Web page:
Beginner Gear Guide: Swimming

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While many beginner triathletes have an affinity with at least one of the three disciplines (swim, bike, run), the amount of information and recommendations out there for what the best gear is can be overwhelming.

This is the beginner gear guide for swimming.


Goggles that fit well will allow you to swim longer and uninterrupted. Soft silicone gaskets and adjustable nose bridge pieces and straps will help you find that individual fit that won’t let water in without excessive tension around the head and eyes. For open water swimming, larger lenses will allow you to sight better in front as well as peripherally.

Swim Tools (paddles, pull buoy, band, etc.)

There are some great swim tools out there that will help you get the most out of each training session. Fins, paddles, pull buoys, swim shorts, snorkels, and bands are all useful for adult-onset swimmers to build fitness as well as technique.

Confidence in the water also comes from doing more and more swimming. So swimming with these swim tools can help you get through your sessions. You walk away from the session not feeling intimidated and nervous, thinking ‘I got nothing out of that except a horrible time at 5:30 in the morning’. Instead when you go for a session, you go, ‘Wow, I swam one mile today and felt great. Maybe I did that mile with fins, but I did that mile’ and then you get back doing it again and again. Before you know it you’ve done two or three months of consistent swimming. That confidence in the water starts to come with just basic time in the water.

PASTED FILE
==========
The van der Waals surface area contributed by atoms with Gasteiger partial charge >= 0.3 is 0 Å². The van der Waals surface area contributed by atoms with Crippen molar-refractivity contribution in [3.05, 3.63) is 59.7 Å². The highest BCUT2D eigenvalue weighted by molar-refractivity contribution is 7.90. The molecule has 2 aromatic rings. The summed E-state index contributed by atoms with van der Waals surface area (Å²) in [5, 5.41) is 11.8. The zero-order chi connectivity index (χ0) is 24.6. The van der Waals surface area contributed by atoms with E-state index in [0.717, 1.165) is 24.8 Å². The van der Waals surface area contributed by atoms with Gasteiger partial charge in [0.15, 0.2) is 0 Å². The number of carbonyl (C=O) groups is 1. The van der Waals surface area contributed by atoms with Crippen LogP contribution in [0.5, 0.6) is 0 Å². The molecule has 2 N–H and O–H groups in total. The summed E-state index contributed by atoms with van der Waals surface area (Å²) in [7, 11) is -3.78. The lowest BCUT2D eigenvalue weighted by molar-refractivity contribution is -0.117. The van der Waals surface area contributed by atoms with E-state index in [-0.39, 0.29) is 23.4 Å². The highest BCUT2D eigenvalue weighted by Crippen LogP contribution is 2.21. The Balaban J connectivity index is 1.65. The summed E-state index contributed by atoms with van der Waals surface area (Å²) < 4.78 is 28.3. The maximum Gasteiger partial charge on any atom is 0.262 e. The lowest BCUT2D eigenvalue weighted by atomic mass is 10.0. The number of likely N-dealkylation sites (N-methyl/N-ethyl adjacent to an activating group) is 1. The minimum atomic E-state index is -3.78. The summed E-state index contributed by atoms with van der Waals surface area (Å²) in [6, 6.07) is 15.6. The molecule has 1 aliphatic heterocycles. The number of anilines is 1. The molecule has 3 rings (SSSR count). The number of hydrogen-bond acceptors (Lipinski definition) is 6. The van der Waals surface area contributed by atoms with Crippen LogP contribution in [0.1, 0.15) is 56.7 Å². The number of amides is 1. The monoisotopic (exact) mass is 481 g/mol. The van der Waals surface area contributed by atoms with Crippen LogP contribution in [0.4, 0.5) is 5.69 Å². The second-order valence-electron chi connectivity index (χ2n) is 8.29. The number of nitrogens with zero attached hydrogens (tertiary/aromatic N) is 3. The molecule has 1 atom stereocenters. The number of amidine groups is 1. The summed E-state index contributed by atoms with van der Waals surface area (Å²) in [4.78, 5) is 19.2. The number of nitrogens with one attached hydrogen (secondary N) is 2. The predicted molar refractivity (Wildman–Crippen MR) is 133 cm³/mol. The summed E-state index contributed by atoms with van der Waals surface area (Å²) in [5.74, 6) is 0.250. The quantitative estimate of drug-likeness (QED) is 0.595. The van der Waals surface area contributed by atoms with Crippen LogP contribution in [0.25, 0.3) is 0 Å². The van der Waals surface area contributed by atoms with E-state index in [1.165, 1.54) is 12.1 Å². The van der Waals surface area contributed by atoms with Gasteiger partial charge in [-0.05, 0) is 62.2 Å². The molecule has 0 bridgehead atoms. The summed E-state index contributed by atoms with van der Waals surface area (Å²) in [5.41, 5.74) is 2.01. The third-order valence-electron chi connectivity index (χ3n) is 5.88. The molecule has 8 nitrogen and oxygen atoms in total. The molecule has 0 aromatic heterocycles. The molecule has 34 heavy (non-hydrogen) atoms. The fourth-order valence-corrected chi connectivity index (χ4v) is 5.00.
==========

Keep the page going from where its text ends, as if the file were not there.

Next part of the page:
This applies more to triathletes in temperate climates, as tropical waters don’t really allow for wetsuits (except for Cairns where wetsuits are allowed to keep jellyfish at bay…). But wetsuits make the swim easier because due to greater buoyancy you are higher in the water, reducing drag.

You can go for sleeveless if you don’t mind the cold and would rather have more mobility through your arms, thermal if you’re doing cold races, two-piece if you want a more custom fit… Wetsuits exist across a wide range of pricing, and if you only plan on using a wetsuit a few times a year it can be tempting to go with the cheapest one. However, higher-end wetsuits tend to fit better and allow you more movement through your arms and shoulders due to the materials used.

Whichever brand you end up going with, follow the sizing chart of your preferred wetsuit supplier to ensure that the wetsuit you order fits well and allows you to move through your swim stroke freely. If in doubt, get in touch with their customer service so that you can get the order right the first time.

Swim Skins

While swim skins are not absolutely necessary especially for short races, they do still improve streamlining and reduce drag by covering over your tri suit pockets and seams (especially if your tri suit is a two-piece). This won’t help you get through the swim, but might make it go faster.


Swimwear that’s chlorine-resistant is a must when swimming in chlorinated pools. Their elasticity won’t degrade with exposure to chlorine, allowing you to use them repeatedly. To prevent drag, make sure your suit is the right size for you and fitted to your body (no boardshorts!).

(Featured photo by Ashley de Lotz on Unsplash.)


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